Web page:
We here at the Rhino Den don’t have enough hours in the day to keep you both informed and entertained so occasionally we have to go “outside the wire” to bring you good stuff. The following is one such case.
By RU Contributor Mad Medic
Q: How is the Army like sex?
A: The closer to discharge you get, the better you feel.
April 29th 2009. Oh man I thought I could walk on water. My last day in the Army. I’d already turned in my clearing papers, signed out from my unit, and took one last chance to look around the post. I made one last visit to the PX before I drove out the gate, got on I-70, and began the long trek back to my home town of San Diego. I drove for at least five hours before I even thought of taking my uniform off, but as everything was packed up, that wouldn’t work. I still had my beret in the passenger seat of my car, as if I might get out on post. The freedom was going to my head quickly and seeing that no one was out and about in western Kansas, I took the opportunity to find a deserted road and see what my Mustang could really do. I chickened out at 130mph, but DAMN what a ride!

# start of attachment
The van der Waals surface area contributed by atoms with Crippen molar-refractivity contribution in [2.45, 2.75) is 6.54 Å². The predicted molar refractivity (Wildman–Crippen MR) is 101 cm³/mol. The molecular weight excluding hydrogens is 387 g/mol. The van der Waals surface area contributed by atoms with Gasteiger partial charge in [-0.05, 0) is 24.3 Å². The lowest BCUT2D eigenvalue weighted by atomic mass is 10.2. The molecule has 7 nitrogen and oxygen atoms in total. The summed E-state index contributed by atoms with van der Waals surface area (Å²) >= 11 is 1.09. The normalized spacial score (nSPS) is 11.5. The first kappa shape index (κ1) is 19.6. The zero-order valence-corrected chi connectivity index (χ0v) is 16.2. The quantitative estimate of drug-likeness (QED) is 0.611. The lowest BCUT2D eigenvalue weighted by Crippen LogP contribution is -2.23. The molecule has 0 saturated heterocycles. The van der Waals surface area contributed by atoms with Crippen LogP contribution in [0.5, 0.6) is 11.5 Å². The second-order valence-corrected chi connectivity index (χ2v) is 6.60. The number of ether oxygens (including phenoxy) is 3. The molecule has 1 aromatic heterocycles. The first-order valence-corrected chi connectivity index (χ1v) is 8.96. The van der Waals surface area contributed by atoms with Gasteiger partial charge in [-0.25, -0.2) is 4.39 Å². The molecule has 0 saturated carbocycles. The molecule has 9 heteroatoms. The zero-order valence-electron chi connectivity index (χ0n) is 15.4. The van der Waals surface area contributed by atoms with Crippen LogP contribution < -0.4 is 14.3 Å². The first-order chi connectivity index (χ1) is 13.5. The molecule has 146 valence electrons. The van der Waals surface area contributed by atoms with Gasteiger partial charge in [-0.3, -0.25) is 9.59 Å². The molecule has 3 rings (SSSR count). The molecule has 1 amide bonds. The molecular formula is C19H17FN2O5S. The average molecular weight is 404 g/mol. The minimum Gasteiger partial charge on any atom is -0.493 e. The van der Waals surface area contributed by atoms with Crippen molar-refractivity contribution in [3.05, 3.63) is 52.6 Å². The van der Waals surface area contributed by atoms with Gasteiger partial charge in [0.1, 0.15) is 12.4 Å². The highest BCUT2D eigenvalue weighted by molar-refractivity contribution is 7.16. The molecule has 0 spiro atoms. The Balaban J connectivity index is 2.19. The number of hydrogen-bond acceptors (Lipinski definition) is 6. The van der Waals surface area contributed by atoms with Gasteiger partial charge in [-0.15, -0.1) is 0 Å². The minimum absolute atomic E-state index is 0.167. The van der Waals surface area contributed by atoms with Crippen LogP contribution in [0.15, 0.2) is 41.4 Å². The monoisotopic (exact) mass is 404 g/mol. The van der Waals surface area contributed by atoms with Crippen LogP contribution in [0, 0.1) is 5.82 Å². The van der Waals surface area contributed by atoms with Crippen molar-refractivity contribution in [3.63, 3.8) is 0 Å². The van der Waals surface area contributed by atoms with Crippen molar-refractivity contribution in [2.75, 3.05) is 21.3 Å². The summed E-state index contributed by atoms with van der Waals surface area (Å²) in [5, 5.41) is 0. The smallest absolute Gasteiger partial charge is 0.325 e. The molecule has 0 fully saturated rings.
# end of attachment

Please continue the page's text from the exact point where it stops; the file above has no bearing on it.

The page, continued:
I drove all day, from roughly noon when I left Fort Riley until around 2100 (whoops… 9 PM) when I finally got a hotel room for the night. It wasn’t until I got into the hotel room that I took off my uniform. For approximately 3 more hours I was still, technically a soldier. I didn’t pop my boots right away. I didn’t rip off my top, and throw it into a ball on the bed as I used to do in the barracks. I just sat there for a long while, delaying as long as I could the moment when I took my uniform off for the last time. I finally got around to it, and I don’t think I ever took more care taking a uniform off. I laid it out on my hotel bed and just stared at it. No longer would I wear the craptastic beret or worry about the crotch ripping out of my ACUs. I wouldn’t have to worry about oil getting all over my tan boots on motor-pool Monday. I wouldn’t have to deal with Physician Assistants who think they’re god, or Officers who remind you of their rank at every opportunity. No more NCOs that think if I’m not trying to go to Ranger School or Airborne or SFAS then I’m not worthy to trim their short hairs. None of that.